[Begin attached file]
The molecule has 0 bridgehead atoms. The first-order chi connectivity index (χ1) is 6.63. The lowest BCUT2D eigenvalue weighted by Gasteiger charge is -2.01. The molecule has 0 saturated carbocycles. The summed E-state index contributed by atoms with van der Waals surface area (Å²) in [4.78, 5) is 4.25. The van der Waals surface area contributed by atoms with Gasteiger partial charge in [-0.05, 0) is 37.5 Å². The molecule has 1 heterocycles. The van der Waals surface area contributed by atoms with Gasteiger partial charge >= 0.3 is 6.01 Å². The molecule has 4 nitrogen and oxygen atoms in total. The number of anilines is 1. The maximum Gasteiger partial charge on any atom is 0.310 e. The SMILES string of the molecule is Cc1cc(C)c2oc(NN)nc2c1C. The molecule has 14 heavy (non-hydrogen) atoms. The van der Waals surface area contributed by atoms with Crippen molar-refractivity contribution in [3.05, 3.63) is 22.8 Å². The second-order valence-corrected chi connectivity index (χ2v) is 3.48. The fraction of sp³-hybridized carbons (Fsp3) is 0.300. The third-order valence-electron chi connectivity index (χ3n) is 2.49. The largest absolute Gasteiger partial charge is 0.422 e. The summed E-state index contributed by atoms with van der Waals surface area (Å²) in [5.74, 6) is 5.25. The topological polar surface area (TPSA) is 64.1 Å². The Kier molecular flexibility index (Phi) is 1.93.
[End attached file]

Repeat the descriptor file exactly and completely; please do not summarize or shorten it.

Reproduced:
The molecule has 0 bridgehead atoms. The first-order chi connectivity index (χ1) is 6.63. The lowest BCUT2D eigenvalue weighted by Gasteiger charge is -2.01. The molecule has 0 saturated carbocycles. The summed E-state index contributed by atoms with van der Waals surface area (Å²) in [4.78, 5) is 4.25. The van der Waals surface area contributed by atoms with Gasteiger partial charge in [-0.05, 0) is 37.5 Å². The molecule has 1 heterocycles. The van der Waals surface area contributed by atoms with Gasteiger partial charge >= 0.3 is 6.01 Å². The molecule has 4 nitrogen and oxygen atoms in total. The number of anilines is 1. The maximum Gasteiger partial charge on any atom is 0.310 e. The SMILES string of the molecule is Cc1cc(C)c2oc(NN)nc2c1C. The molecule has 14 heavy (non-hydrogen) atoms. The van der Waals surface area contributed by atoms with Crippen molar-refractivity contribution in [3.05, 3.63) is 22.8 Å². The second-order valence-corrected chi connectivity index (χ2v) is 3.48. The fraction of sp³-hybridized carbons (Fsp3) is 0.300. The third-order valence-electron chi connectivity index (χ3n) is 2.49. The largest absolute Gasteiger partial charge is 0.422 e. The summed E-state index contributed by atoms with van der Waals surface area (Å²) in [5.74, 6) is 5.25. The topological polar surface area (TPSA) is 64.1 Å². The Kier molecular flexibility index (Phi) is 1.93.